Camilla Chams
Chams has a master degree in literature, with a focus on italian film and literature. She lives in Oslo.

Italian political cinema will be discussed at Cinemateket in Oslo this weekend

The social engagement of neo-realism takes a few steps forwards in Elio Petri’s revelations regarding the alienating games of power, with clear lines to Kafka’s The Trial.

On 15 and 16 April, Italian political cinema will be the theme at Cinemateket, including seminars and film screenings. One of the genre’s most central directors is Elio Petri. In his film Investigation of a Citizen Above Suspicion, which draws lines of references to both social engagement of neo-realism and to Kafka’s The Trial, Petri shows how power alienates the individual, and how film can be a direct political tool to reveal this phenomenon.

When we talk about Italian cinema today, we often talk about the golden age of Italian cinema – neo-realism. Few people are familiar with the political cinema that arose following neo-realism, but which also has clear lines of references to neo-realism. Neo-realist cinema did not only renew Italian cinema, but international cinema after WWII. After films such as Roberto Rossellini’s Rome Open City (1945) and Vittorio de Sica’s Bicycle Thieves (1948), a number of films focused on current social topics, challenging dramaturgical and cinematic norms, and thereby closing in on the documentary style. Rather than constructing dramatic intrigues with professional actors, filmmakers should now instead take their cameras into the street and establish contact with social reality. This resulted in a politicization of the medium, a politicization that runs like a red thread through the history of Italian cinema, and which prospered greatly during the so-called Years of Lead in 1968-1980, when terror and violence characterised Italy: the bombings on Piazza Fontana in Milan in 1969, then in Brescia in 1974 and on the express train between Florence and Bologna the same year, before culminating with the kidnapping and murder of the former Prime Minister and Christian Democrat Aldo Moro on 6 March 1978 and the bombing at the train station in Bologna in 1980.

Increased inflation, lower production, market competitiveness and oil boycotts created political and social unrest during these years. Corruption and scandals strengthened the distrust among people to authorities, political parties and labour unions. Political cinema grew in Italy as a direct reaction to this crisis and to the authorities’ lack of ability to act on behalf of the people.

A direct political tool. Political cinema during these years remained faithful towards the social engagement of neo-realism. At the same time, it encouraged more action in the break-up of trust between the people and the state, and the loss of traditional values was a fact. In addition to those who are known internationally, Italian political cinema’s foremost filmmakers were Pier Paolo Pasolini and Bernardo Bertolucci, directors like Elio Petri, Francesco Rsoi, Marco Bellocchio, Guiliano Montaldo, Ermanno Olmi and the Taviani brothers. All these directors have strong connections to neo-realism, but focused on critical realism to a greater extent than their predecessors. The film should no longer just show reality as it appeared, but also free the individual from oppression. As such, cinema had become a direct political tool in the fight to free the individual from the alienation of capitalism. Particularly Francesco Rosi and Elio Petri are seen as the leading directors of Italian political cinema. But while Rosi’s films are often connected to a specific Italian reality, Elio Petri’s films are more philosophical and entertaining, and more accessible outside of Italy itself.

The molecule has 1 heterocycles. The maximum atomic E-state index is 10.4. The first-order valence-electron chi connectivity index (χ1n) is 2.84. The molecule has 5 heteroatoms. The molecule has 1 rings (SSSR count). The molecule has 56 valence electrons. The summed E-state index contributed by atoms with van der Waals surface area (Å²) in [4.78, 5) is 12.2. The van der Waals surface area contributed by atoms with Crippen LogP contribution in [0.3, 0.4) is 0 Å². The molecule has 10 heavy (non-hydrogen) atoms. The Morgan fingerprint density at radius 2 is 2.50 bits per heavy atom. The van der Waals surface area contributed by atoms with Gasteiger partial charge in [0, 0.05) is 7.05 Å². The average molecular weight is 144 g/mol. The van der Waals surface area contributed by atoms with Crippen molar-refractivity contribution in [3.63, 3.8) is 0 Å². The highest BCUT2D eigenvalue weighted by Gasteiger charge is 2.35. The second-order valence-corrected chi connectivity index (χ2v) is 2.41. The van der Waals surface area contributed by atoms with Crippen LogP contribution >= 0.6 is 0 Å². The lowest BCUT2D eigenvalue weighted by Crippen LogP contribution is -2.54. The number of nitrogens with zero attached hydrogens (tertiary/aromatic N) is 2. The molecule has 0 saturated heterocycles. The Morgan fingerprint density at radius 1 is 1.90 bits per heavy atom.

The master of political cinema. Elio Petri’s (1929-1982) formal education in cinema is limited. After having worked as a film critic and script consultant, he made his debut as a director in 1961 with L’assessino. But Petri was not only concerned with cinema.

Elio Petri

His youth had been spent as a militant in the Italian communist party. In spite of his life-long interest in social and political questions, he quit the communist party when the Soviet Union invaded Hungary in 1956. In the recently published book Elio Petri and Italian political cinema (Mimesis Edizioni, 2015), Petri responds to the question of whether he was still a communist in 1979. «To be completely honest, I can’t say that. Not because the communists themselves don’t consider me a communist, but because being a communist, with my earlier experiences as a militant, would be to accept the decisions of the party – and thereby undermining any subjective opinion of your own, for the sake of the party. That means to live, minute by minute, for the party and on the party’s conditions.»

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